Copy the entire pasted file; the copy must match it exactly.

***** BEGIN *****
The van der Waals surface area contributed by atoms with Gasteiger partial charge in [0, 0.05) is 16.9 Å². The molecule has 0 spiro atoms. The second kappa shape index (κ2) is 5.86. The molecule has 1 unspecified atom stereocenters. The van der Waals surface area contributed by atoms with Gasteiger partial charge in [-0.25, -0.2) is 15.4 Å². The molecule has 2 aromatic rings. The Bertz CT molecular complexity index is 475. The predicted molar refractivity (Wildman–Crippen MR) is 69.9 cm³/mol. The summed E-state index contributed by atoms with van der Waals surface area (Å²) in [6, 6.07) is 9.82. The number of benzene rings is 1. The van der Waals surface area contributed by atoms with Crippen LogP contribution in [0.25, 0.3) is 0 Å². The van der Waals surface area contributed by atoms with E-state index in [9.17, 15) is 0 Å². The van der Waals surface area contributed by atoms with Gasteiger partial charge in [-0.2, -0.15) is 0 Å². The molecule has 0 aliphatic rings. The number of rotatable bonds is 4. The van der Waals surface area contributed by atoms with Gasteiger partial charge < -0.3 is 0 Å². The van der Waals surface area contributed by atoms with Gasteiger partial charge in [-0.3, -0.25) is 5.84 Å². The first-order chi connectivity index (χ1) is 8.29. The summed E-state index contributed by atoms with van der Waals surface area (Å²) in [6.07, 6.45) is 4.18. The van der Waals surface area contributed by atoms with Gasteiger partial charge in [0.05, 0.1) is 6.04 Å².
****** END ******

The van der Waals surface area contributed by atoms with Gasteiger partial charge in [0, 0.05) is 16.9 Å². The molecule has 0 spiro atoms. The second kappa shape index (κ2) is 5.86. The molecule has 1 unspecified atom stereocenters. The van der Waals surface area contributed by atoms with Gasteiger partial charge in [-0.25, -0.2) is 15.4 Å². The molecule has 2 aromatic rings. The Bertz CT molecular complexity index is 475. The predicted molar refractivity (Wildman–Crippen MR) is 69.9 cm³/mol. The summed E-state index contributed by atoms with van der Waals surface area (Å²) in [6, 6.07) is 9.82. The number of benzene rings is 1. The van der Waals surface area contributed by atoms with Crippen LogP contribution in [0.25, 0.3) is 0 Å². The van der Waals surface area contributed by atoms with E-state index in [9.17, 15) is 0 Å². The van der Waals surface area contributed by atoms with Gasteiger partial charge in [-0.2, -0.15) is 0 Å². The molecule has 0 aliphatic rings. The number of rotatable bonds is 4. The van der Waals surface area contributed by atoms with Gasteiger partial charge < -0.3 is 0 Å². The van der Waals surface area contributed by atoms with Gasteiger partial charge in [-0.3, -0.25) is 5.84 Å². The first-order chi connectivity index (χ1) is 8.29. The summed E-state index contributed by atoms with van der Waals surface area (Å²) in [6.07, 6.45) is 4.18. The van der Waals surface area contributed by atoms with Gasteiger partial charge in [0.05, 0.1) is 6.04 Å².